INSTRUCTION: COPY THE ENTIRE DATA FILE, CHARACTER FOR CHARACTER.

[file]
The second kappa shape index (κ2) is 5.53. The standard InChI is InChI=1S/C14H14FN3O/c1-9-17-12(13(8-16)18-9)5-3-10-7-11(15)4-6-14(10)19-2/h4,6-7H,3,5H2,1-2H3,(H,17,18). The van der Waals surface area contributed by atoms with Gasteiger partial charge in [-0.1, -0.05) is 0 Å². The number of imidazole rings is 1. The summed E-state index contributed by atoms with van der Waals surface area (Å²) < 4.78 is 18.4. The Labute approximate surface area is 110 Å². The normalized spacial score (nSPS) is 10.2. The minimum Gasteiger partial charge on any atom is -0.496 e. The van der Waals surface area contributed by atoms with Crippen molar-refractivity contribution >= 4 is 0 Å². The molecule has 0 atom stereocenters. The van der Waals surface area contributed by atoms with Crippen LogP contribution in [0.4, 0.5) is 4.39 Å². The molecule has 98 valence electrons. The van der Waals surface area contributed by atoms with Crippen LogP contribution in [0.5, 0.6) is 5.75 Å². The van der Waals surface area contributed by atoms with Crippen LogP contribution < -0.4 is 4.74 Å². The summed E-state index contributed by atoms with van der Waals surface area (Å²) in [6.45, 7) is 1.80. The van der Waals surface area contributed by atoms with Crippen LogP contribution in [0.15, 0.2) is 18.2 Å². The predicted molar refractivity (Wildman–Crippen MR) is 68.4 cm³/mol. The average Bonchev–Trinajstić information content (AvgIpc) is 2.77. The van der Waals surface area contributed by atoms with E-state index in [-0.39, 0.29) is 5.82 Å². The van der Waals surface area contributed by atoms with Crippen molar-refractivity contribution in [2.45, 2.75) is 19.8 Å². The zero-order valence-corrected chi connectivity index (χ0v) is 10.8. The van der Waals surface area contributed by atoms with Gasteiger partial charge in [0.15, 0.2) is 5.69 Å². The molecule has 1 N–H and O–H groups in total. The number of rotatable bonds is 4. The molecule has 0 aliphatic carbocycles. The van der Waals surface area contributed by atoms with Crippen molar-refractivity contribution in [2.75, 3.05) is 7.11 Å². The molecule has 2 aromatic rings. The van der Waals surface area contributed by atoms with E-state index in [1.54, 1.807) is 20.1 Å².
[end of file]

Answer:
The second kappa shape index (κ2) is 5.53. The standard InChI is InChI=1S/C14H14FN3O/c1-9-17-12(13(8-16)18-9)5-3-10-7-11(15)4-6-14(10)19-2/h4,6-7H,3,5H2,1-2H3,(H,17,18). The van der Waals surface area contributed by atoms with Gasteiger partial charge in [-0.1, -0.05) is 0 Å². The number of imidazole rings is 1. The summed E-state index contributed by atoms with van der Waals surface area (Å²) < 4.78 is 18.4. The Labute approximate surface area is 110 Å². The normalized spacial score (nSPS) is 10.2. The minimum Gasteiger partial charge on any atom is -0.496 e. The van der Waals surface area contributed by atoms with Crippen molar-refractivity contribution >= 4 is 0 Å². The molecule has 0 atom stereocenters. The van der Waals surface area contributed by atoms with Crippen LogP contribution in [0.4, 0.5) is 4.39 Å². The molecule has 98 valence electrons. The van der Waals surface area contributed by atoms with Crippen LogP contribution in [0.5, 0.6) is 5.75 Å². The van der Waals surface area contributed by atoms with Crippen LogP contribution < -0.4 is 4.74 Å². The summed E-state index contributed by atoms with van der Waals surface area (Å²) in [6.45, 7) is 1.80. The van der Waals surface area contributed by atoms with Crippen LogP contribution in [0.15, 0.2) is 18.2 Å². The predicted molar refractivity (Wildman–Crippen MR) is 68.4 cm³/mol. The average Bonchev–Trinajstić information content (AvgIpc) is 2.77. The van der Waals surface area contributed by atoms with E-state index in [-0.39, 0.29) is 5.82 Å². The van der Waals surface area contributed by atoms with Crippen molar-refractivity contribution in [2.45, 2.75) is 19.8 Å². The zero-order valence-corrected chi connectivity index (χ0v) is 10.8. The van der Waals surface area contributed by atoms with Gasteiger partial charge in [0.15, 0.2) is 5.69 Å². The molecule has 1 N–H and O–H groups in total. The number of rotatable bonds is 4. The molecule has 0 aliphatic carbocycles. The van der Waals surface area contributed by atoms with Crippen molar-refractivity contribution in [2.75, 3.05) is 7.11 Å². The molecule has 2 aromatic rings. The van der Waals surface area contributed by atoms with E-state index in [1.54, 1.807) is 20.1 Å².